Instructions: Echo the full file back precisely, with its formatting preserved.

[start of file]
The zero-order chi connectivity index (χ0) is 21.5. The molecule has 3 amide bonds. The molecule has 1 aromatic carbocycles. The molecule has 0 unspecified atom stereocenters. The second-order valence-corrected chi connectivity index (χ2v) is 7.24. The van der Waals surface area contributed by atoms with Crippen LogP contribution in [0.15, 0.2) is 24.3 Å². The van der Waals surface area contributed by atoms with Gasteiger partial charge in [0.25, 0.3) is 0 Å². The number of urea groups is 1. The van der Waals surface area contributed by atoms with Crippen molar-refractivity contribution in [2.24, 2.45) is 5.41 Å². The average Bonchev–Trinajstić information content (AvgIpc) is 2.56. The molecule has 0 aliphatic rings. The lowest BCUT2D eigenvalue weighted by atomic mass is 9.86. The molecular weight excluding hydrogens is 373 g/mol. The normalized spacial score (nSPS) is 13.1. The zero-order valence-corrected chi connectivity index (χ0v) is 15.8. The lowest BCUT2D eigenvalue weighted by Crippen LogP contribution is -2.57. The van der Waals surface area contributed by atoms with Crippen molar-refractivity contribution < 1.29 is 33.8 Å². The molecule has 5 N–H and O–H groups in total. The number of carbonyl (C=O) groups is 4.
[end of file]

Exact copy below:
The zero-order chi connectivity index (χ0) is 21.5. The molecule has 3 amide bonds. The molecule has 1 aromatic carbocycles. The molecule has 0 unspecified atom stereocenters. The second-order valence-corrected chi connectivity index (χ2v) is 7.24. The van der Waals surface area contributed by atoms with Crippen LogP contribution in [0.15, 0.2) is 24.3 Å². The van der Waals surface area contributed by atoms with Gasteiger partial charge in [0.25, 0.3) is 0 Å². The number of urea groups is 1. The van der Waals surface area contributed by atoms with Crippen molar-refractivity contribution in [2.24, 2.45) is 5.41 Å². The average Bonchev–Trinajstić information content (AvgIpc) is 2.56. The molecule has 0 aliphatic rings. The lowest BCUT2D eigenvalue weighted by atomic mass is 9.86. The molecular weight excluding hydrogens is 373 g/mol. The normalized spacial score (nSPS) is 13.1. The zero-order valence-corrected chi connectivity index (χ0v) is 15.8. The lowest BCUT2D eigenvalue weighted by Crippen LogP contribution is -2.57. The van der Waals surface area contributed by atoms with Crippen molar-refractivity contribution < 1.29 is 33.8 Å². The molecule has 5 N–H and O–H groups in total. The number of carbonyl (C=O) groups is 4.